I am a strong beleiver in the 6 volt golf cart batteries, I just installed 6 6 volt Lifeline AGM batteries and redid our electrical system with and echo charger for the starting battery for future cruising. Next year I will add some passive charging (cell or wind). I chose the Lifeline because the "footprint" was smaller than most AGM. You can lay agm on thier sides also which wasnt necessary in my case. Lifeline has a great reputation and are warenteed 100% the first year then prorated to 5 years.
We used to have 2 wet cell group 31 and a starter (AH 210) 2 of these 6 volters take up the space approx of one group 31. Had we added another group 31 we would have 315 AH. With these 6 Lifelines we have 660 AH usable 330 AH of course. Our electrical diet (per day) is about 95 AH (refrigeration taking the brunt of it). We also added insulation to the icebox and replaced the old Alder Barbour with a super cold machine) so I hope our diet reduces.
This means we can go 3 days with no charging at least.
Bought these at Tristates on line and no shipping costs. Were $245 a piece. You get what you pay for.
For? The T-105 is purely a deep-cycle batt, not great for starting a cold diesel engine. If you are talking house batteries, then maybe. Gel cells have good power densities but are too sensitive to charging rates and voltages; one mistake and you're out several hundred dollars. So they are on the way to obsolete, having been superceded by AGMs. AGMs have all the virtues of gels -- any-way-up storage, no maintenance, vibration resistance, excellent deep-cycling -- but with better charging profiles and robustness. Cost is about the same, or roughly 2x to 3x flooded batts.
AGMs will give you more cycles to 80% discharge than a flooded batt (usually), but it's wise to keep any battery in its top 50%. So really, it's down to economics and how much space you have to work with.
IMHO gel batteries have the worst characteristics of both AGM and wet-cell batteries, and really don't make much sense to purchase anymore.
A lot of what batteries you should get depends on what your usage for them are going to be, and how regularly you will do the maintenance on them. The best bang for the buck is probably 6 Volt golf cart batteries...
our boat has 2 110 A/H gel batteries that were installed in 2000. I keep them topped up with a good shore charger and I use a Balmar MaxCharge regulator and I almost never have discharged them below 50% and (knock on wood) they still seem good as new.
There have been a few reports of premature failures of AGM batteries, just as there have been reports of premature failures of gel batteries.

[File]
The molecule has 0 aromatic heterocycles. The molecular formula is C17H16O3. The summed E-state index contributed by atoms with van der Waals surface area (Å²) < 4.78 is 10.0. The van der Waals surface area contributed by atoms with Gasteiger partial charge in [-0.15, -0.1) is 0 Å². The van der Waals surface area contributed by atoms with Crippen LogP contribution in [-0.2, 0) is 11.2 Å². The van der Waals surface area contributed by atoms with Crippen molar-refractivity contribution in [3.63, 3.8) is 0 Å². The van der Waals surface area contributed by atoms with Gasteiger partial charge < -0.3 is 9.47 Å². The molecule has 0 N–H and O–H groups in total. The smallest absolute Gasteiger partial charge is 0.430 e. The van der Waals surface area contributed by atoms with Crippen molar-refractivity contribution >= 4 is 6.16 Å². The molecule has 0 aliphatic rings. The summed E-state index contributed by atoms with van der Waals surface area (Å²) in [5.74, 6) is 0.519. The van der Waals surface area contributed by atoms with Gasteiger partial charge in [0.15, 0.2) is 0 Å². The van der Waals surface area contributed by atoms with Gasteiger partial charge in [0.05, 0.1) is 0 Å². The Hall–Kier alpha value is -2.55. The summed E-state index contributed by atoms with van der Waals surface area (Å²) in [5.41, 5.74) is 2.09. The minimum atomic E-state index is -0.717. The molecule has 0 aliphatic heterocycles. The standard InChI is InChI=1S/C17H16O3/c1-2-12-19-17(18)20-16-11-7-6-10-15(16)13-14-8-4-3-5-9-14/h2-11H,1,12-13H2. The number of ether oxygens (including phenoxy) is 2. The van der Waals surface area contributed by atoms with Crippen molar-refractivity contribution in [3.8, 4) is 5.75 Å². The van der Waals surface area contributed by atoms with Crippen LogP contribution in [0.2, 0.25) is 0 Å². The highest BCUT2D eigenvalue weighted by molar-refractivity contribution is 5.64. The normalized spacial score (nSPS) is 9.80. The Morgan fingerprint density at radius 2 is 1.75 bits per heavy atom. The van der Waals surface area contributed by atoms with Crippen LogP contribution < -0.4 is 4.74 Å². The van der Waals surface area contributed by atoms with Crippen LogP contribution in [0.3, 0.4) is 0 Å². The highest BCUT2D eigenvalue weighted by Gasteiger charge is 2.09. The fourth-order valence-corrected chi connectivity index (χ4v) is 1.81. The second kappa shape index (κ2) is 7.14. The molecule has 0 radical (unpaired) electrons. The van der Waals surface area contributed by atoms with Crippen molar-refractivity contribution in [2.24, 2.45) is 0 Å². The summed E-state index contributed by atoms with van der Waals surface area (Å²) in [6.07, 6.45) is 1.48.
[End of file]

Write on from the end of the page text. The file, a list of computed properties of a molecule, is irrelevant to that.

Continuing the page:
I suspect that, like many things, we read a lot from people who have had poor experiences but we almost never read info from happy users.
I have 7 new 8G31 MK gel batteries being charged by a Zantrex TrueCharge 40. I love that I can place them however I want in the boat and I don’t have to worry about spillage or having to top them off and burning my shirt in the process. I also love the 700 amp hours (400 useable) and the assurance that they will last for years. Downside? They cost a fortune and I had to upgrade my charger and alternator. I figured what the he11 though, I might as well spend it on the boat before I loose all of it in the market.
If anyone is looking for gells in the Northeast, PM me. I can get them at cost.
Trojan T105's are rock solid batteries, and seem to be able to stand a lot of abuse. I'm up to year 7, I was going to replace them this year, but I was out off the dock charger for four days a few weeks ago and they just kept right on going. I have a house bank of four, and two newer group 31 Trojan starting bats. However I sometimes use the T105's to start the engines, its sort of the acid test - if the engine starts, we're good.
I had 6 of the Trojan 6 volt golf cart batteries on my trimaran when we were living aboard. Wind and solar couldn't quite keep up and I was out on a mooring so I had to run them down all week and then run the generator on the weekend because I didn't like letting it keep going unattended. I ran the batteries down to about 75%-80% discharge every week for at least 2 years and they lost nothing. The next owner let them sit dead for 6 months and that killed them. For a starting battery I'd go AGM.
Billy Ruff'n was launched in November 1994. She's seen full time live aboard use for 7 of those years and seasonal use the other 8. She's has yet to consume the second set of Trojan 6V lead-acid batteries. (Start battery is a 12V Trojan combo "deep cycle starting" battery (whatever that is???)
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